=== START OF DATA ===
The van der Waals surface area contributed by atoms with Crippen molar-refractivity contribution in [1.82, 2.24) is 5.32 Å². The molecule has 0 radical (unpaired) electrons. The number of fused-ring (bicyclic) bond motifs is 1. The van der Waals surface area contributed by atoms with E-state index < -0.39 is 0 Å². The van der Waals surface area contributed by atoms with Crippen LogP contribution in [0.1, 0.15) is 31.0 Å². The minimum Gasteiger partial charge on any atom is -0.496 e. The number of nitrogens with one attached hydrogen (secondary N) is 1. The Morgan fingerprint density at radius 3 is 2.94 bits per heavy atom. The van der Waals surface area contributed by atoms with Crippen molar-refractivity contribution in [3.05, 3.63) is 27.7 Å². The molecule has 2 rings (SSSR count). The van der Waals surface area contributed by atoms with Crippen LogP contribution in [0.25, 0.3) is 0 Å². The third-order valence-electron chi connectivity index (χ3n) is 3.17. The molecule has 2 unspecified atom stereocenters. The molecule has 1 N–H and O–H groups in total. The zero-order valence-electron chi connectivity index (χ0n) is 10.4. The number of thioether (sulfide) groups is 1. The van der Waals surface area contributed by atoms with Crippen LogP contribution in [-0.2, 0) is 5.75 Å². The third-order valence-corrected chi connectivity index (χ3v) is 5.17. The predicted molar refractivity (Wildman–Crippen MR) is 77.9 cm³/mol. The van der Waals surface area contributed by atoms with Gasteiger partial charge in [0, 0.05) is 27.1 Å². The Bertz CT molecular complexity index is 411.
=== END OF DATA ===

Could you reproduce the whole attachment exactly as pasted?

The van der Waals surface area contributed by atoms with Crippen molar-refractivity contribution in [1.82, 2.24) is 5.32 Å². The molecule has 0 radical (unpaired) electrons. The number of fused-ring (bicyclic) bond motifs is 1. The van der Waals surface area contributed by atoms with E-state index < -0.39 is 0 Å². The van der Waals surface area contributed by atoms with Crippen LogP contribution in [0.1, 0.15) is 31.0 Å². The minimum Gasteiger partial charge on any atom is -0.496 e. The number of nitrogens with one attached hydrogen (secondary N) is 1. The Morgan fingerprint density at radius 3 is 2.94 bits per heavy atom. The van der Waals surface area contributed by atoms with Crippen molar-refractivity contribution in [3.05, 3.63) is 27.7 Å². The molecule has 2 rings (SSSR count). The van der Waals surface area contributed by atoms with Crippen LogP contribution in [0.25, 0.3) is 0 Å². The third-order valence-electron chi connectivity index (χ3n) is 3.17. The molecule has 2 unspecified atom stereocenters. The molecule has 1 N–H and O–H groups in total. The zero-order valence-electron chi connectivity index (χ0n) is 10.4. The number of thioether (sulfide) groups is 1. The van der Waals surface area contributed by atoms with Crippen LogP contribution in [-0.2, 0) is 5.75 Å². The third-order valence-corrected chi connectivity index (χ3v) is 5.17. The predicted molar refractivity (Wildman–Crippen MR) is 77.9 cm³/mol. The van der Waals surface area contributed by atoms with Gasteiger partial charge in [0, 0.05) is 27.1 Å². The Bertz CT molecular complexity index is 411.